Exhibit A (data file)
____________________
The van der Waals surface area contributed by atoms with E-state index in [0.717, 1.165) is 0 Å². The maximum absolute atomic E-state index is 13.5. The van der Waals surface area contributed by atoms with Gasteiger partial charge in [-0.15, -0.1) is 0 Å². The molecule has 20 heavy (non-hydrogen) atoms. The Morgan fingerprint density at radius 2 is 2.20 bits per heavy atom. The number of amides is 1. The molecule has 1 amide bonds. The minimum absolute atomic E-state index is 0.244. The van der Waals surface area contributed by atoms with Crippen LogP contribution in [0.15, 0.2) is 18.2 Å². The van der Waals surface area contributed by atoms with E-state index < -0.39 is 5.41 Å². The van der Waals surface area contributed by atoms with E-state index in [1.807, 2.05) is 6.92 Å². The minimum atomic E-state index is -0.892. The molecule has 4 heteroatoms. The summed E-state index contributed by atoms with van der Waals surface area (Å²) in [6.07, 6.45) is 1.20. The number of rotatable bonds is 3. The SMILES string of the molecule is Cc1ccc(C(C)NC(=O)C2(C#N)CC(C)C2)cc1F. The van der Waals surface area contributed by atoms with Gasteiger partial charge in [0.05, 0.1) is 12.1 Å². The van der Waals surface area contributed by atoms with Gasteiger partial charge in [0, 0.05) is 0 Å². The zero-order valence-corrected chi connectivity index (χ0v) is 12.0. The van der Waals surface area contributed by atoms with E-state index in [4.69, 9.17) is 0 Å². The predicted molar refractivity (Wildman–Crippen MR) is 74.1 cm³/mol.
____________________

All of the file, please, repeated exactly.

The van der Waals surface area contributed by atoms with E-state index in [0.717, 1.165) is 0 Å². The maximum absolute atomic E-state index is 13.5. The van der Waals surface area contributed by atoms with Gasteiger partial charge in [-0.15, -0.1) is 0 Å². The molecule has 20 heavy (non-hydrogen) atoms. The Morgan fingerprint density at radius 2 is 2.20 bits per heavy atom. The number of amides is 1. The molecule has 1 amide bonds. The minimum absolute atomic E-state index is 0.244. The van der Waals surface area contributed by atoms with Crippen LogP contribution in [0.15, 0.2) is 18.2 Å². The van der Waals surface area contributed by atoms with E-state index < -0.39 is 5.41 Å². The van der Waals surface area contributed by atoms with E-state index in [1.807, 2.05) is 6.92 Å². The minimum atomic E-state index is -0.892. The molecule has 4 heteroatoms. The summed E-state index contributed by atoms with van der Waals surface area (Å²) in [6.07, 6.45) is 1.20. The number of rotatable bonds is 3. The SMILES string of the molecule is Cc1ccc(C(C)NC(=O)C2(C#N)CC(C)C2)cc1F. The van der Waals surface area contributed by atoms with Gasteiger partial charge in [0.05, 0.1) is 12.1 Å². The van der Waals surface area contributed by atoms with Gasteiger partial charge in [0, 0.05) is 0 Å². The zero-order valence-corrected chi connectivity index (χ0v) is 12.0. The van der Waals surface area contributed by atoms with E-state index in [4.69, 9.17) is 0 Å². The predicted molar refractivity (Wildman–Crippen MR) is 74.1 cm³/mol.